The Fed has developed enough new tools that there are almost no limits to how far it can tighten. Prior tightening cycles often led to financial instability that prompted sudden easing, but that was before the revolution of March 2020. At that time the Fed acted as lender of last resort to not just the typical financial sector entities, but also to real economy entities including municipals, corporations, and even small businesses. The emergency facilities were intended to transmit low rates to the real economy even when the financial system malfunctioned, but those facilities can also be used to transmit higher rates. An aggressive tightening will likely lead to cracks in financial markets before inflation is tamed. In that case, the Fed now has the tools to support the real economy and keep tightening until the last ounce of inflation is squeezed out. This post reviews the Fed’s tool kit, notes still it lacks one important tool, and suggests Fed tightening can be more aggressive than expected.
Two Mode Transmission
The Fed has gradually bypassed the “middleman” and assumed a lender of last resort role to a wide swath of the financial and real economy. Historically, the Fed provided emergency loans to commercial banks who then lent to everyone else. But that model became less effective with the growing importance of capital markets. Today, borrowers obtain financing from a wide range of non-bank lenders including investment funds and securities dealers. During the GFC the Fed recognized this reality and acted as lender of last resort to some of these non-bank lenders through an alphabet soup of special lending facilities. The non-bank lenders were then able to continue providing loans to end borrowers.
The Fed went one step further during the March 2020 panic and acted as lender of last resort not just to financial intermediaries, but also directly to end borrowers. It provided loans to the real economy, including corporations, state and local governments, and even to small businesses. The real economy was thus able to access financing despite financial instability and concerns over the health of financial intermediaries. The Fed essentially insulated the real economy from the costs of financial instability. As first noted by Steve Kelly on his excellent blog, the policy response to something inevitably “breaking” no longer has to be blunt tools like rate cuts and QE.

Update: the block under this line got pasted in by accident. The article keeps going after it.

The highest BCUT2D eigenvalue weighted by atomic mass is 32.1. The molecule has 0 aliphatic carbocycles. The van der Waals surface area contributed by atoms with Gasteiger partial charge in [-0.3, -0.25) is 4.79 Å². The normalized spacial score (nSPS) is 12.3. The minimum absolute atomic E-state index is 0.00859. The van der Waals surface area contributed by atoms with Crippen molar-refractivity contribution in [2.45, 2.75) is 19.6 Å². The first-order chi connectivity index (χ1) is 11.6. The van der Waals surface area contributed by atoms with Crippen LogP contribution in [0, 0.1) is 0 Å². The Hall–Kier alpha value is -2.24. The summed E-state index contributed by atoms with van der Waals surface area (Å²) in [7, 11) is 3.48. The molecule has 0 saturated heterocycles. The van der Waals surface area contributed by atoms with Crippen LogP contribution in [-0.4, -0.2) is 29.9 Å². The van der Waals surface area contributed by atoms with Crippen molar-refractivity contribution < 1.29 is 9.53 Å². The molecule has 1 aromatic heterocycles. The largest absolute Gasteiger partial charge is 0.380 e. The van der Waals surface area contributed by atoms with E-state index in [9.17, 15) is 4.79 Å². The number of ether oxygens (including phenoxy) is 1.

The one tool the Fed still lacks is greater control over the Treasury market, where cracks can impact entities outside the web of its facilities. Treasuries are stores of dollar liquidity and also benchmark global dollar rates, so Treasury market malfunctions deeply impact both the real and financial economy. Yet, Treasury yields are determined by many factors beyond the stance of monetary policy. The size of the fiscal deficit, market liquidity, regulatory constraints, foreign reserve strategies, market sentiment and many other factors shape these fulcrum rates. A crash in bond prices may lead to rates that are too high, and a massive flight to safety due to developments abroad may lead to rates that are too low.
A more refined tool beyond QE/QT would be needed for monetary policy to more effectively reach all corners of the dollar world. QE and QT are basically half measures intended to influence Treasury yields by buying or shedding set quantities of Treasuries. Policy implementation by targeting quantities was already experimented with in the 1980s with mixed success. Targeting rates proved to be more successful and is currently implemented in the front end through administered rates. A further extension of this in the footsteps of the BOJ may be needed at some point. Recall, malfunctions in the repo and FX swap markets led to Fed facilities that act as soft rate ceilings.
Pulling Out the Stops